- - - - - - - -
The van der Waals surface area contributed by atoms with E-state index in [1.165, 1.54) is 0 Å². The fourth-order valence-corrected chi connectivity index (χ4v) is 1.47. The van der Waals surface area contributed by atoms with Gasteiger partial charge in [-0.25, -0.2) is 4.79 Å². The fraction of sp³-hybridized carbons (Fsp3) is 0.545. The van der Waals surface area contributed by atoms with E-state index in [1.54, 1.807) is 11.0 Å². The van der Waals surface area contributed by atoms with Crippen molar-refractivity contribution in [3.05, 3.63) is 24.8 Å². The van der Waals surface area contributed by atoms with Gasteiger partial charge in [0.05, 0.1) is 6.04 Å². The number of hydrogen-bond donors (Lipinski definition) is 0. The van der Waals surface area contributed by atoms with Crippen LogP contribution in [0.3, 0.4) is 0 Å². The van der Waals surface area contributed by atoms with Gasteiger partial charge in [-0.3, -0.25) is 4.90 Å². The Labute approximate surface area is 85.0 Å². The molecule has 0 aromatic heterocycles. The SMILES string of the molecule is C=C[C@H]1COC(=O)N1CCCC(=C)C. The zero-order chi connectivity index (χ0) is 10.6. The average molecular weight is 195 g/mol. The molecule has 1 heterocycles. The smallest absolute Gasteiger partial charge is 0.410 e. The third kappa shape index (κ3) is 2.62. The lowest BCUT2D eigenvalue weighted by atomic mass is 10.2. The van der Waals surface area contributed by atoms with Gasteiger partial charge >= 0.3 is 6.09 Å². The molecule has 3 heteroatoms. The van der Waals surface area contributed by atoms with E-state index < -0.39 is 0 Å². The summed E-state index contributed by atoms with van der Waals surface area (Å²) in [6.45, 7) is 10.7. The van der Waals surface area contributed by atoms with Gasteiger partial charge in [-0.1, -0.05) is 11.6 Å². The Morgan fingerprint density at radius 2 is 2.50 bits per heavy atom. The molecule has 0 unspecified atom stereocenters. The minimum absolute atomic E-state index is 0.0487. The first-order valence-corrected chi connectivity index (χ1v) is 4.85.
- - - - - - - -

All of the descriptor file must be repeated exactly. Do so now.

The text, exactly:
The van der Waals surface area contributed by atoms with E-state index in [1.165, 1.54) is 0 Å². The fourth-order valence-corrected chi connectivity index (χ4v) is 1.47. The van der Waals surface area contributed by atoms with Gasteiger partial charge in [-0.25, -0.2) is 4.79 Å². The fraction of sp³-hybridized carbons (Fsp3) is 0.545. The van der Waals surface area contributed by atoms with E-state index in [1.54, 1.807) is 11.0 Å². The van der Waals surface area contributed by atoms with Crippen molar-refractivity contribution in [3.05, 3.63) is 24.8 Å². The van der Waals surface area contributed by atoms with Gasteiger partial charge in [0.05, 0.1) is 6.04 Å². The number of hydrogen-bond donors (Lipinski definition) is 0. The van der Waals surface area contributed by atoms with Crippen LogP contribution in [0.3, 0.4) is 0 Å². The van der Waals surface area contributed by atoms with Gasteiger partial charge in [-0.3, -0.25) is 4.90 Å². The Labute approximate surface area is 85.0 Å². The molecule has 0 aromatic heterocycles. The SMILES string of the molecule is C=C[C@H]1COC(=O)N1CCCC(=C)C. The zero-order chi connectivity index (χ0) is 10.6. The average molecular weight is 195 g/mol. The molecule has 1 heterocycles. The smallest absolute Gasteiger partial charge is 0.410 e. The third kappa shape index (κ3) is 2.62. The lowest BCUT2D eigenvalue weighted by atomic mass is 10.2. The van der Waals surface area contributed by atoms with Gasteiger partial charge >= 0.3 is 6.09 Å². The molecule has 3 heteroatoms. The van der Waals surface area contributed by atoms with E-state index < -0.39 is 0 Å². The summed E-state index contributed by atoms with van der Waals surface area (Å²) in [6.45, 7) is 10.7. The van der Waals surface area contributed by atoms with Gasteiger partial charge in [-0.1, -0.05) is 11.6 Å². The Morgan fingerprint density at radius 2 is 2.50 bits per heavy atom. The molecule has 0 unspecified atom stereocenters. The minimum absolute atomic E-state index is 0.0487. The first-order valence-corrected chi connectivity index (χ1v) is 4.85.